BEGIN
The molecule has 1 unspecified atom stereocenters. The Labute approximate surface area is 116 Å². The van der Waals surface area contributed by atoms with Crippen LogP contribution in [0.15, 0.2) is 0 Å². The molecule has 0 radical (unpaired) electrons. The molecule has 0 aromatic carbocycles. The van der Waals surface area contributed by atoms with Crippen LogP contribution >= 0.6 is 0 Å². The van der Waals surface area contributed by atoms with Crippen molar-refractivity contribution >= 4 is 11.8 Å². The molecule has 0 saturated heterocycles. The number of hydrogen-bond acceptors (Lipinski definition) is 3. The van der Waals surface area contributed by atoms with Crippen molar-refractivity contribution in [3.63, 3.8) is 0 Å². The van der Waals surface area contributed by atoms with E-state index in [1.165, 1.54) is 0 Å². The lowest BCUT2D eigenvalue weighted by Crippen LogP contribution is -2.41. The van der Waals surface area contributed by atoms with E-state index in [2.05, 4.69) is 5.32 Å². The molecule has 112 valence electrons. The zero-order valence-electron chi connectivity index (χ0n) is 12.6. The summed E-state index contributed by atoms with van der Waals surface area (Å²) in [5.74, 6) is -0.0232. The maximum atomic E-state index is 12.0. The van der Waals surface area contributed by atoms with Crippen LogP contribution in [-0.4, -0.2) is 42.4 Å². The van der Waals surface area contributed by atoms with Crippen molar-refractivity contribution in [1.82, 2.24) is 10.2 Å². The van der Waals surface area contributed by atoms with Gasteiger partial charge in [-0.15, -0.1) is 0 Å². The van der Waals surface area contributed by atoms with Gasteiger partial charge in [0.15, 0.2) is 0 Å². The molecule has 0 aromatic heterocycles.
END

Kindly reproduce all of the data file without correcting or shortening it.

The molecule has 1 unspecified atom stereocenters. The Labute approximate surface area is 116 Å². The van der Waals surface area contributed by atoms with Crippen LogP contribution in [0.15, 0.2) is 0 Å². The molecule has 0 radical (unpaired) electrons. The molecule has 0 aromatic carbocycles. The van der Waals surface area contributed by atoms with Crippen LogP contribution >= 0.6 is 0 Å². The van der Waals surface area contributed by atoms with Crippen molar-refractivity contribution >= 4 is 11.8 Å². The molecule has 0 saturated heterocycles. The number of hydrogen-bond acceptors (Lipinski definition) is 3. The van der Waals surface area contributed by atoms with Crippen molar-refractivity contribution in [3.63, 3.8) is 0 Å². The van der Waals surface area contributed by atoms with E-state index in [1.165, 1.54) is 0 Å². The lowest BCUT2D eigenvalue weighted by Crippen LogP contribution is -2.41. The van der Waals surface area contributed by atoms with E-state index in [2.05, 4.69) is 5.32 Å². The molecule has 112 valence electrons. The zero-order valence-electron chi connectivity index (χ0n) is 12.6. The summed E-state index contributed by atoms with van der Waals surface area (Å²) in [5.74, 6) is -0.0232. The maximum atomic E-state index is 12.0. The van der Waals surface area contributed by atoms with Crippen LogP contribution in [-0.4, -0.2) is 42.4 Å². The van der Waals surface area contributed by atoms with Crippen molar-refractivity contribution in [1.82, 2.24) is 10.2 Å². The van der Waals surface area contributed by atoms with Gasteiger partial charge in [-0.15, -0.1) is 0 Å². The van der Waals surface area contributed by atoms with Gasteiger partial charge in [0.15, 0.2) is 0 Å². The molecule has 0 aromatic heterocycles.